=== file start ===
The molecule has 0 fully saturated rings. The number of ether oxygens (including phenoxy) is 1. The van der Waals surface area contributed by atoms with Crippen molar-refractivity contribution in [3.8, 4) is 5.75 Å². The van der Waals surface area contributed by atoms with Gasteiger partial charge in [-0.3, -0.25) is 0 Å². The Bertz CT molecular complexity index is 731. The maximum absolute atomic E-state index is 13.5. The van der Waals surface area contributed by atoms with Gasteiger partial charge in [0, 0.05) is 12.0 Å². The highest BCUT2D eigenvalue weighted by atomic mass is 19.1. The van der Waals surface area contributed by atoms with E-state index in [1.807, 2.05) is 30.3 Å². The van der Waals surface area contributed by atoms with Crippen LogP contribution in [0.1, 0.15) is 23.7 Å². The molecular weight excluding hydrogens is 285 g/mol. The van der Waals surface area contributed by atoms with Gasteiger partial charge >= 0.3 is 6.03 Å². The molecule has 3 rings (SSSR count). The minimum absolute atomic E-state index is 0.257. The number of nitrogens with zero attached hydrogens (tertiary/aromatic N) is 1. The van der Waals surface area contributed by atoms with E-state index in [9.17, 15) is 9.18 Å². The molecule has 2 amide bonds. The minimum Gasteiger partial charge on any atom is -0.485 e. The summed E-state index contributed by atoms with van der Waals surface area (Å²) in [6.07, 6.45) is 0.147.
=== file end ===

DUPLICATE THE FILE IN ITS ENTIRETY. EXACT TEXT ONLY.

The molecule has 0 fully saturated rings. The number of ether oxygens (including phenoxy) is 1. The van der Waals surface area contributed by atoms with Crippen molar-refractivity contribution in [3.8, 4) is 5.75 Å². The van der Waals surface area contributed by atoms with Gasteiger partial charge in [-0.3, -0.25) is 0 Å². The Bertz CT molecular complexity index is 731. The maximum absolute atomic E-state index is 13.5. The van der Waals surface area contributed by atoms with Gasteiger partial charge in [0, 0.05) is 12.0 Å². The highest BCUT2D eigenvalue weighted by atomic mass is 19.1. The van der Waals surface area contributed by atoms with E-state index in [1.807, 2.05) is 30.3 Å². The van der Waals surface area contributed by atoms with Crippen LogP contribution in [0.1, 0.15) is 23.7 Å². The molecular weight excluding hydrogens is 285 g/mol. The van der Waals surface area contributed by atoms with Gasteiger partial charge >= 0.3 is 6.03 Å². The molecule has 3 rings (SSSR count). The minimum absolute atomic E-state index is 0.257. The number of nitrogens with zero attached hydrogens (tertiary/aromatic N) is 1. The van der Waals surface area contributed by atoms with E-state index in [9.17, 15) is 9.18 Å². The molecule has 2 amide bonds. The minimum Gasteiger partial charge on any atom is -0.485 e. The summed E-state index contributed by atoms with van der Waals surface area (Å²) in [6.07, 6.45) is 0.147.